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Bond yields have just experienced one of their sharpest rises in years, roiling everything from Canadian stocks to gold.

The yield on the bellwether 10-year U.S. Treasury soared to 2.6 per cent during frenzied trading Monday, compared with levels around 1.6 per cent at the beginning of May.

An increase of nearly one percentage point in two months is considered highly unusual in the fixed-income market. Coming at the same time as signs of instability in the Chinese money market, the soaring yields have many investors pushing the panic button.

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Bond yields and prices automatically move in opposite directions, so the rise in yields has produced huge losses in bonds, and led to a record flight out of fixed-income securities as investors try to dump their holdings to protect themselves.

Rising yields are also a threat to stocks, because higher interest rates imply heftier borrowing costs for companies, which could hurt earnings. Higher yields also increase the attractiveness of bonds in comparison to gold, which pays no dividend.

But many analysts believe the rise in rates, to the highest level in nearly two years, may be overdone, and wouldn't be surprised to see levels fall back, at least over the short term.

Kent Engelke, chief economic strategist at Capitol Securities Management Inc., a Virginia-based brokerage firm, says the wave of bond selling has "just gone too far too quickly."

According to TrimTabs Investment Research, investors are selling bond-related investments at a record pace, with $47.2-billion (U.S.) flowing out of U.S. bond mutual funds and exchange-traded funds so far in June, easily exceeding the record of $41.8-billion set in October, 2008, during the financial panic.

Other major bond markets, including Canada's, have also felt similar selling pressure. The yield "everywhere around the world is rising," observes Mark Chandler, head of Canadian fixed-income strategy at RBC Dominion Securities Inc.

Analysts say the explanation for the rate move is fear that the U.S. Federal Reserve will soon start to scale back the extraordinary monetary stimulus it has been adding to the financial system to keep yields low.

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The Fed has been purchasing $85-billion a month of Treasuries and mortgage-backed securities with newly created money. Fed chairman Ben Bernanke said last week that if the U.S. economy continues to mend, the central bank will start to taper its buying.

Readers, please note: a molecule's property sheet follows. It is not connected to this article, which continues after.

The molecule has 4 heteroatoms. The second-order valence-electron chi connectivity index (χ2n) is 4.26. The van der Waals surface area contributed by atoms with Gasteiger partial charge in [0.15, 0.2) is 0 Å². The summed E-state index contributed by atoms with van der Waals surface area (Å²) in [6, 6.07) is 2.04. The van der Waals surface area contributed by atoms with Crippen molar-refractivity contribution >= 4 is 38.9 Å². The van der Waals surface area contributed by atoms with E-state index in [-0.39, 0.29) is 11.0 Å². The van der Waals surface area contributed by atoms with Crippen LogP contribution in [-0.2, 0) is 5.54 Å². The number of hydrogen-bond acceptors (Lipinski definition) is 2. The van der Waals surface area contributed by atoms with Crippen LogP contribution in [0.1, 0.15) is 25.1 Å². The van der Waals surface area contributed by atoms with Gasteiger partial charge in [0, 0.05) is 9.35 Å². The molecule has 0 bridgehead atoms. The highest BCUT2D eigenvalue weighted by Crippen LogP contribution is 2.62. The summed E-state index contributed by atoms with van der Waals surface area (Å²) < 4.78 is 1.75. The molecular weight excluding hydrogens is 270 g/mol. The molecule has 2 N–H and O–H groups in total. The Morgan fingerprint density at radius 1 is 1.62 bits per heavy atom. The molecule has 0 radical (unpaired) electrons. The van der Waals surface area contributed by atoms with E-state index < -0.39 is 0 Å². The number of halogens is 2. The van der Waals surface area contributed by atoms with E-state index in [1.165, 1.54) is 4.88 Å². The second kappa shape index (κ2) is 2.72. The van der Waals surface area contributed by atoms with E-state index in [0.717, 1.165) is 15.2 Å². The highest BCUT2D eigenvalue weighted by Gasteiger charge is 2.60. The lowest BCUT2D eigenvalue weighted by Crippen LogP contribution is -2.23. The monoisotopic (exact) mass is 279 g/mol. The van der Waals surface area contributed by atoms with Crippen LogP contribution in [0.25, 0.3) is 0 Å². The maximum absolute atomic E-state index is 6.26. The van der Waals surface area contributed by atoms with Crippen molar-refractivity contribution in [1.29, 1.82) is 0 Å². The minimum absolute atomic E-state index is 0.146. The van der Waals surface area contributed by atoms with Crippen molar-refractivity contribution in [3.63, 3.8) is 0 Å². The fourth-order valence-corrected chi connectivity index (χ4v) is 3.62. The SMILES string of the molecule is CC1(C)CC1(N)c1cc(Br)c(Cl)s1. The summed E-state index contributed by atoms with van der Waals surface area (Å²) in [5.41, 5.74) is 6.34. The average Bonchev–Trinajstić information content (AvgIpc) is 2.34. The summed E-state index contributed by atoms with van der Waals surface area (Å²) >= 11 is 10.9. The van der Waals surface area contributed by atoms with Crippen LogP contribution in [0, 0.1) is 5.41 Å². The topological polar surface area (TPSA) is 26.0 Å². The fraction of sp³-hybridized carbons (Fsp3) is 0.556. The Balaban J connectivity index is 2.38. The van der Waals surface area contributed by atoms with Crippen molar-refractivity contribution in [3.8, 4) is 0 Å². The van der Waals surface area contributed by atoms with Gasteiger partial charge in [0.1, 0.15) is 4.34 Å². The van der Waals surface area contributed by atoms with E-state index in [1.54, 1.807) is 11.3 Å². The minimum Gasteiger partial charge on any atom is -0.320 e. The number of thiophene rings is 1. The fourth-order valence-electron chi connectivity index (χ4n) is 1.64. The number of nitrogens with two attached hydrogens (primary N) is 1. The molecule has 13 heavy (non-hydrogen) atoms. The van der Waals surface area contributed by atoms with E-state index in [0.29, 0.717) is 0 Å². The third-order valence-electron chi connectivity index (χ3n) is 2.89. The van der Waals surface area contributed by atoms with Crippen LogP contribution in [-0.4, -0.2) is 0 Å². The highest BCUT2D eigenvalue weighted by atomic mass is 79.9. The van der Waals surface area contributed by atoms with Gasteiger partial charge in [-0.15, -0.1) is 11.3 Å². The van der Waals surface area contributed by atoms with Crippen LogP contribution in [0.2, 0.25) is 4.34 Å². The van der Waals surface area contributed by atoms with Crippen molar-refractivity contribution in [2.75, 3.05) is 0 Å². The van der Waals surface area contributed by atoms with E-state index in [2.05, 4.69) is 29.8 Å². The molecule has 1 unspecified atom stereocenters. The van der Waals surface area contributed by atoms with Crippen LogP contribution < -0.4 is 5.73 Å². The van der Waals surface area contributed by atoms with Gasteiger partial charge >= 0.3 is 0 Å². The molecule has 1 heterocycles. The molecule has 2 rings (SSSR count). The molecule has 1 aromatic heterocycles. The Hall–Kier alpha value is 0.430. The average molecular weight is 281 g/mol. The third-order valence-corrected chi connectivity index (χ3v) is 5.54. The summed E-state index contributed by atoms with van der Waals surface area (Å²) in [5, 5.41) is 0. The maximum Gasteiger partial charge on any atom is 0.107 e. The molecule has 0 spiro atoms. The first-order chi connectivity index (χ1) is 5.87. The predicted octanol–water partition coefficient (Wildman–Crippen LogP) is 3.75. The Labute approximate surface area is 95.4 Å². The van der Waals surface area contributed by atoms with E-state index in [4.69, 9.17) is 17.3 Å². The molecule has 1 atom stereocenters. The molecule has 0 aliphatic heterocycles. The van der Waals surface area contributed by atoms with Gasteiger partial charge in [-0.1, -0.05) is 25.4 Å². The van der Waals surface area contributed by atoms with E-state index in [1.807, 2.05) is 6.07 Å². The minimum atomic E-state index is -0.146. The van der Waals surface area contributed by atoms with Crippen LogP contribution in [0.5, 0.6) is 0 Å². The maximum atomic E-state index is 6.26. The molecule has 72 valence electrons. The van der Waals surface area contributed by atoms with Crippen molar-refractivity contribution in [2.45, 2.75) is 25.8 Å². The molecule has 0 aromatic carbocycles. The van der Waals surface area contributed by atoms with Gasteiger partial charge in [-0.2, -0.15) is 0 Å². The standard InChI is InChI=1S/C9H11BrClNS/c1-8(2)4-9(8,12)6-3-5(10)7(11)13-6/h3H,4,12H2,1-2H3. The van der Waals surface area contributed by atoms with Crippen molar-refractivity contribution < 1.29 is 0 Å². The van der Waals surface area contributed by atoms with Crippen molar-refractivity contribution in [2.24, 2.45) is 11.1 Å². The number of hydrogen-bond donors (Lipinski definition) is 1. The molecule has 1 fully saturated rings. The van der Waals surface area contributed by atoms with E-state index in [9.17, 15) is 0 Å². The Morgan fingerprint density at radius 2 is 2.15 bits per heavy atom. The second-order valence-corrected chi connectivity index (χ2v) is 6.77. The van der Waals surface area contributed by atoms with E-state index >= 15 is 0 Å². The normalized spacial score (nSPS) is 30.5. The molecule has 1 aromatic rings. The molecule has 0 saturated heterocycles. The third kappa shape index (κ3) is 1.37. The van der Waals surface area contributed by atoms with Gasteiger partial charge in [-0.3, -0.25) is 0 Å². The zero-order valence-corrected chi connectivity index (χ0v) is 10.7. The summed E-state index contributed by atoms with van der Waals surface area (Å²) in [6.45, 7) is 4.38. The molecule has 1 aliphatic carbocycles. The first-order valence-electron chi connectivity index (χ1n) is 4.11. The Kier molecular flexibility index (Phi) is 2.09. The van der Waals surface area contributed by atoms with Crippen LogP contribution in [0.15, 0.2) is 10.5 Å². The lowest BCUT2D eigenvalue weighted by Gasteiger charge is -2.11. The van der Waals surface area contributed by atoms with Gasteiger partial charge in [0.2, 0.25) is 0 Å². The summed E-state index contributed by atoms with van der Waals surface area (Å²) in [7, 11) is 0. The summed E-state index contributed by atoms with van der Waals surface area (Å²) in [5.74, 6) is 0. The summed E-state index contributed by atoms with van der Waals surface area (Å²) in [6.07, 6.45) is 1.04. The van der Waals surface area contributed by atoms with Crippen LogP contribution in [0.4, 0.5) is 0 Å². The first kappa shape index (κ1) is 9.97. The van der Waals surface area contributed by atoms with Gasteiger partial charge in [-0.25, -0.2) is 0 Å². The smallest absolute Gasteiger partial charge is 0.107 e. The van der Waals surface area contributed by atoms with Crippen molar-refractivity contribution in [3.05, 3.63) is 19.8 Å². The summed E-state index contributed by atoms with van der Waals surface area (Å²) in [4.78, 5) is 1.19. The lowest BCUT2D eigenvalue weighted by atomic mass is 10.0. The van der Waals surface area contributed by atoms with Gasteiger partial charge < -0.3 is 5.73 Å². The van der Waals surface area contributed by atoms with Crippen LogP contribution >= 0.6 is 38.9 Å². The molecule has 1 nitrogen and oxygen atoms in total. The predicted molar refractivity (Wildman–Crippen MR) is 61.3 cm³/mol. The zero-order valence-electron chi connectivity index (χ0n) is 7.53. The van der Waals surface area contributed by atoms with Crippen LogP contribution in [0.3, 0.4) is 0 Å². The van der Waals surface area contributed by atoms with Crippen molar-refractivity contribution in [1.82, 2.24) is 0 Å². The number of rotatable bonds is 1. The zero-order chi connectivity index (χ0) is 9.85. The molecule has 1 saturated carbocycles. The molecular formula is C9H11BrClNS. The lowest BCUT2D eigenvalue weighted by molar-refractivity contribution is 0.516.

As Mr. Bernanke's comments suggest, the rise in rates is partly a good news story, because it reflects a better economy that may not need exceptional amounts of monetary stimulus. In normal times, central banks purchase securities, but on nowhere near the scale that has occurred since the financial crisis.

"I believe that American growth in general is starting to accelerate, and that is the reason why Treasuries are selling off," Mr. Engelke said.

He added that the move in bond yields has been so sharp that he believes the market is "oversold," a term traders use to describe conditions where there has been so much selling that any bit of buying or good news is likely to prompt a sharp counter rally. He says he wouldn't be surprised if yields drop back to 2.15 per cent to 2.25 per cent on the 10-year Treasuries, at least over the short term.

Longer term, Mr. Engelke believes the three-decade rally that has propelled bonds to higher and higher prices – and progressively lower yields – since 1981 may be ending.

Although he doesn't see yields soaring back to the levels of 7 per cent that were once common, he said 10-year bonds could ultimately yield around 4 per cent, which has been a long-term average during periods of low inflation.

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Few analysts expect the Fed to allow yields to soar to levels that might choke off the economic recovery.

Forecasting and consulting firm Capital Economics projects that 10-year yields could slowly creep up to 3 per cent next year and 3.5 per cent by the end of 2015.

"If the Fed thinks that the recent rise in long-term interest rates is threatening the recovery then it will presumably add more stimulus," Paul Ashworth, chief U.S. economist at Capital Economics, wrote in a note to clients.

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